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andrew705 (Structural) (OP)
14 Jan 11 11:22

My question is in regard to determining the yield strength of steel I beams in existing buildings. In the past, I have used historical steel grades listed in the local steel design handbook as a basis for assumption, based on the age of the building. The problem I'm having is that for buildings constructed in the 1960's, there is quite a range of possible steel grades used.

Is there an easy way to determine the grade of steel used in an existing buildings construction? I know that a coupon test can be performed, but I was just wondering if anyone knew of an easier way to figure out steel grade. Is there any in situ testing equipment available? Any other ideas?

To give some background, I am frequently analyzing existing buildings for the feasibility of adding a solar array to the roof. In many instances drawings are not available for the buildings, so we send a field crew out to measure up the beams and joists, and analyze them to see if there is any excess capacity. Usually we can obtain the age of the building from the client, which narrows down the steel grade, but there are some grey areas. Sometimes having to take the more conservative value makes the building not have any excess capacity, which rules out the feasibility of the added weight from a solar PV system. It isnt practical to do coupon tests for every building we analyze, but if there is another way it would certainly be worth consideration.

Helpful Member!  rb1957 (Aerospace)
14 Jan 11 11:47
could you do an in situ hardness check ?
andrew705 (Structural) (OP)
14 Jan 11 12:02
well, what would that involve? We have full access to the beams (usually use a scissor lift to get up to them)...

Is there a hardness test procedure that is relatively simple and gives fairly accurate results?
rb1957 (Aerospace)
14 Jan 11 12:12
google "portable hardness tester"
JStephen (Mechanical)
14 Jan 11 13:49
You might be able to determine yield strength of the material.  However, some of the common specifications (such as A36) don't have an upper limit on specified yield strength, so it could be designed and built as A36, and then test out at 50ksi.  So you still wouldn't necessarily know the original grade of material.
weab (Structural)
15 Jan 11 18:52
A36 came out in the early 60's.  I can't tell you an easy way to determine what you have.  However, I would feel comfortable assuming A6 for all shapes, not A36.
oldrunner (Structural)
16 Jan 11 1:26
You mean A7 steel.
BAretired (Structural)
16 Jan 11 13:08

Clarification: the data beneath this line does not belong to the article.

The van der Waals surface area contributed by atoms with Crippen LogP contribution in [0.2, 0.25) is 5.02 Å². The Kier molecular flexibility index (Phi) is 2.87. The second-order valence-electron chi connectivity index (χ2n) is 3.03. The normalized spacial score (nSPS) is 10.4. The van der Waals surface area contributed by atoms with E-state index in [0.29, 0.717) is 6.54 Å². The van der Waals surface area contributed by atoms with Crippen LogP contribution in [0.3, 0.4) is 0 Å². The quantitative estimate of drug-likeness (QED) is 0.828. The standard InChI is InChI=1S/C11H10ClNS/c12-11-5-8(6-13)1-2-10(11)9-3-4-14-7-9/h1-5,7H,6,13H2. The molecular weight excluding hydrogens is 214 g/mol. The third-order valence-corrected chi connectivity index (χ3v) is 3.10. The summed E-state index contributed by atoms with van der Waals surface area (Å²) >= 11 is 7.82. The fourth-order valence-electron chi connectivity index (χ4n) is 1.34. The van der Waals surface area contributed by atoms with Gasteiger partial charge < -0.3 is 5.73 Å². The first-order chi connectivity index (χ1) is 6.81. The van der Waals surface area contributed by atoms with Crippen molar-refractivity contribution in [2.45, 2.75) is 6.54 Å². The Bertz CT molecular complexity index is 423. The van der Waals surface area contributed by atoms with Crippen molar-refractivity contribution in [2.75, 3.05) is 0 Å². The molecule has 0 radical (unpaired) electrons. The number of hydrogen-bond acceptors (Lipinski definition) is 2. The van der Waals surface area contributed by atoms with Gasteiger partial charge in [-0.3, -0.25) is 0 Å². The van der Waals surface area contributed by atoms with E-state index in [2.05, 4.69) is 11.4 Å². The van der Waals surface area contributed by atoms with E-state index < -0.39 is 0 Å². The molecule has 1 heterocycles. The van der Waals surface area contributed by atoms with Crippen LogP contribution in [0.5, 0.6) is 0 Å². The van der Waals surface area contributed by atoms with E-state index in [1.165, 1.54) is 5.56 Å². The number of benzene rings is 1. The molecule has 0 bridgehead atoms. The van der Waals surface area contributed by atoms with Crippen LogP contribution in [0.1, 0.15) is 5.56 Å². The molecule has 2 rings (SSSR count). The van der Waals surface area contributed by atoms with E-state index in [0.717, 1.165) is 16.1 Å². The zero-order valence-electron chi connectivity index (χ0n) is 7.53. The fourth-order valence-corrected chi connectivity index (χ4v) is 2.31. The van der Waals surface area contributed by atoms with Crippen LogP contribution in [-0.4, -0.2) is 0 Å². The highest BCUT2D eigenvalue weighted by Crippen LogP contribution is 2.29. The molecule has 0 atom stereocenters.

Can a hardness test provide an accurate measure of  yield strength?  I am under the impression that it cannot.


weab (Structural)
16 Jan 11 23:01
Sorry, yes I meant A7.  I believe A6 is for plate.
kikflip (Structural)
17 Jan 11 7:10
What I request for new steel is that in-lieu of mill test reports (which are generally unavailable with the abundance of steel imported from China for low cost).  Or when these mill certificates are not available, the steel is to be tested by an independent accredited authority for chemical composition.
andrew705 (Structural) (OP)
17 Jan 11 10:10
BA, i think you are right. just logically thinking, it doesnt seem like hardness and yield strength have a direct relationship. theres probably a correlation, but i dont think you could calculate yield accurately enough.

thanks for the comments, all.
frogit22 (Structural)
25 Jan 11 16:59
if I was working on a building from the 1960's, I would use Fy = 36 ksi and not even think twice about it.  
JStephen (Mechanical)
26 Jan 11 14:03
What I recall from long ago was that there is a fairly clear relationship between hardness and tensile strength when dealing specifically with carbon steels.  But if comparing materials in general, not so much.  As to the actual accuracy, I have no information, the distinction between a 36k and 30k material might be hard to determine.  I can come up with a conversion chart if one is not online.
BAretired (Structural)
26 Jan 11 22:18
I think their is an approximate relationship between hardness and ultimate strength, but I don't think that relationship applies to yield strength.  If anyone has evidence to the contrary, I would be interested in hearing it.


Eddycurrentguy (Petroleum)
27 Jan 11 6:35
Contact an NDE company and ask if they have PMI (Positive Material Identification) equipment.  If you can access some of the steel in question, the machine should be able to determine, or provide two or three possible materials.

Another device known as a stress strain microprobe will do a better job than PMI, but is tougher to acquire.  Also, trying correlate hardness to yield strength is possible, but factors such as material type, microstructure, surface finish, test equipment, technician experience, etc will influence the outcome.   Correlating hardness to tensile strength is more common.

stanweld (Materials)
27 Jan 11 8:52
A-36 has been around far longer than the 1960's. It has been the common material for structural steel plate and shapes used prior to the advent of the "grade 50" structural materials. A-6 provides the "General Requirements for Rolled Structural Steel Plates, Shapes and Bars." It is additive to the A-36, A-588, A-709, etc. Brinnel hardness testing can be used to estimate tensile strength - not yield strength.

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